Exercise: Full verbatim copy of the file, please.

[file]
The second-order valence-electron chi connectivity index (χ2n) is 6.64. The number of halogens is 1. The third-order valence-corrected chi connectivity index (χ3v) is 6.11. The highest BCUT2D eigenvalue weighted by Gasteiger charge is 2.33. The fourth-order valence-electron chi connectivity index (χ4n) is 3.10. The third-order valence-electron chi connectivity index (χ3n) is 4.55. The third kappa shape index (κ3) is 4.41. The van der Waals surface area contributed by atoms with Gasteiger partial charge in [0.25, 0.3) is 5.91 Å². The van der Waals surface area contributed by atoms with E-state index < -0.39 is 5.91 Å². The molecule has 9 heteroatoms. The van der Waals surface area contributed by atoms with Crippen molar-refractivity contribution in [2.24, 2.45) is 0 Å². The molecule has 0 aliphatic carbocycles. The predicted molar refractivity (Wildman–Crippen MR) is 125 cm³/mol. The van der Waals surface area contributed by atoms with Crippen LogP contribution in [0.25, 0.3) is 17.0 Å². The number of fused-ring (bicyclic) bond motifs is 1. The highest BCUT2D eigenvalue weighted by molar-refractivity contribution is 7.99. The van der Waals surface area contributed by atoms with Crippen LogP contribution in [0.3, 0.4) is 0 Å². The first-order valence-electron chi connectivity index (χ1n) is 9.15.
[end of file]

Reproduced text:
The second-order valence-electron chi connectivity index (χ2n) is 6.64. The number of halogens is 1. The third-order valence-corrected chi connectivity index (χ3v) is 6.11. The highest BCUT2D eigenvalue weighted by Gasteiger charge is 2.33. The fourth-order valence-electron chi connectivity index (χ4n) is 3.10. The third-order valence-electron chi connectivity index (χ3n) is 4.55. The third kappa shape index (κ3) is 4.41. The van der Waals surface area contributed by atoms with Gasteiger partial charge in [0.25, 0.3) is 5.91 Å². The van der Waals surface area contributed by atoms with E-state index < -0.39 is 5.91 Å². The molecule has 9 heteroatoms. The van der Waals surface area contributed by atoms with Crippen molar-refractivity contribution in [2.24, 2.45) is 0 Å². The molecule has 0 aliphatic carbocycles. The predicted molar refractivity (Wildman–Crippen MR) is 125 cm³/mol. The van der Waals surface area contributed by atoms with Crippen LogP contribution in [0.25, 0.3) is 17.0 Å². The number of fused-ring (bicyclic) bond motifs is 1. The highest BCUT2D eigenvalue weighted by molar-refractivity contribution is 7.99. The van der Waals surface area contributed by atoms with Crippen LogP contribution in [0.3, 0.4) is 0 Å². The first-order valence-electron chi connectivity index (χ1n) is 9.15.